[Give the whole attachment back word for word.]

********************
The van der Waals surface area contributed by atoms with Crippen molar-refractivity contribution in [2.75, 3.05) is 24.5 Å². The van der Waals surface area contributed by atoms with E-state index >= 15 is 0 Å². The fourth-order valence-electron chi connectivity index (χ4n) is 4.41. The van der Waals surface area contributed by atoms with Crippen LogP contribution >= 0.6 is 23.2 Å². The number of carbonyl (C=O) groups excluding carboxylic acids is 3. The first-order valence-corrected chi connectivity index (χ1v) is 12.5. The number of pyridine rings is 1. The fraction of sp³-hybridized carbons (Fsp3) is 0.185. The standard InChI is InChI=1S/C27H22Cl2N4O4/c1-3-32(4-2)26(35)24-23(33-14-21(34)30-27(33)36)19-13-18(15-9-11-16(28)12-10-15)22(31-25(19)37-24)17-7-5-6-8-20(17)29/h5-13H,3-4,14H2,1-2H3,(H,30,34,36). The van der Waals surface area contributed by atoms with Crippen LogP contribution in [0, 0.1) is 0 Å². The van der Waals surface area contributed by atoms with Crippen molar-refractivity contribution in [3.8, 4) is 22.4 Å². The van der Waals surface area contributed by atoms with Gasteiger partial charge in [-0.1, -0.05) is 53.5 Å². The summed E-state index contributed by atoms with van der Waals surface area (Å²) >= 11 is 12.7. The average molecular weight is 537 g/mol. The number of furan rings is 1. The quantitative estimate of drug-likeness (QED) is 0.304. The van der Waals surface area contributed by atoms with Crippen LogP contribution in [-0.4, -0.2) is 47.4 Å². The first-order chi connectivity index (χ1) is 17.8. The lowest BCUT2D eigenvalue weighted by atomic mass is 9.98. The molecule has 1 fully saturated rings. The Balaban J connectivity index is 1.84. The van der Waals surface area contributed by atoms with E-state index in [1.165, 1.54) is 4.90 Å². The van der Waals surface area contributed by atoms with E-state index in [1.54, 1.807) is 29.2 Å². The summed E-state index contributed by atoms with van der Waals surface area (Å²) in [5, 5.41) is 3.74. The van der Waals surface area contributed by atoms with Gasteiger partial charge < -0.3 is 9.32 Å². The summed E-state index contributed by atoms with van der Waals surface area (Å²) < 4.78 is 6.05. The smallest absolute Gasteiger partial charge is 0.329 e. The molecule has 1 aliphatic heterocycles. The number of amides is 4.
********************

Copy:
The van der Waals surface area contributed by atoms with Crippen molar-refractivity contribution in [2.75, 3.05) is 24.5 Å². The van der Waals surface area contributed by atoms with E-state index >= 15 is 0 Å². The fourth-order valence-electron chi connectivity index (χ4n) is 4.41. The van der Waals surface area contributed by atoms with Crippen LogP contribution >= 0.6 is 23.2 Å². The number of carbonyl (C=O) groups excluding carboxylic acids is 3. The first-order valence-corrected chi connectivity index (χ1v) is 12.5. The number of pyridine rings is 1. The fraction of sp³-hybridized carbons (Fsp3) is 0.185. The standard InChI is InChI=1S/C27H22Cl2N4O4/c1-3-32(4-2)26(35)24-23(33-14-21(34)30-27(33)36)19-13-18(15-9-11-16(28)12-10-15)22(31-25(19)37-24)17-7-5-6-8-20(17)29/h5-13H,3-4,14H2,1-2H3,(H,30,34,36). The van der Waals surface area contributed by atoms with Crippen LogP contribution in [0, 0.1) is 0 Å². The van der Waals surface area contributed by atoms with Crippen molar-refractivity contribution in [3.8, 4) is 22.4 Å². The van der Waals surface area contributed by atoms with Gasteiger partial charge in [-0.1, -0.05) is 53.5 Å². The summed E-state index contributed by atoms with van der Waals surface area (Å²) >= 11 is 12.7. The average molecular weight is 537 g/mol. The number of furan rings is 1. The quantitative estimate of drug-likeness (QED) is 0.304. The van der Waals surface area contributed by atoms with Crippen LogP contribution in [-0.4, -0.2) is 47.4 Å². The first-order chi connectivity index (χ1) is 17.8. The lowest BCUT2D eigenvalue weighted by atomic mass is 9.98. The molecule has 1 fully saturated rings. The Balaban J connectivity index is 1.84. The van der Waals surface area contributed by atoms with E-state index in [1.165, 1.54) is 4.90 Å². The van der Waals surface area contributed by atoms with E-state index in [1.54, 1.807) is 29.2 Å². The summed E-state index contributed by atoms with van der Waals surface area (Å²) in [5, 5.41) is 3.74. The van der Waals surface area contributed by atoms with Gasteiger partial charge < -0.3 is 9.32 Å². The summed E-state index contributed by atoms with van der Waals surface area (Å²) < 4.78 is 6.05. The smallest absolute Gasteiger partial charge is 0.329 e. The molecule has 1 aliphatic heterocycles. The number of amides is 4.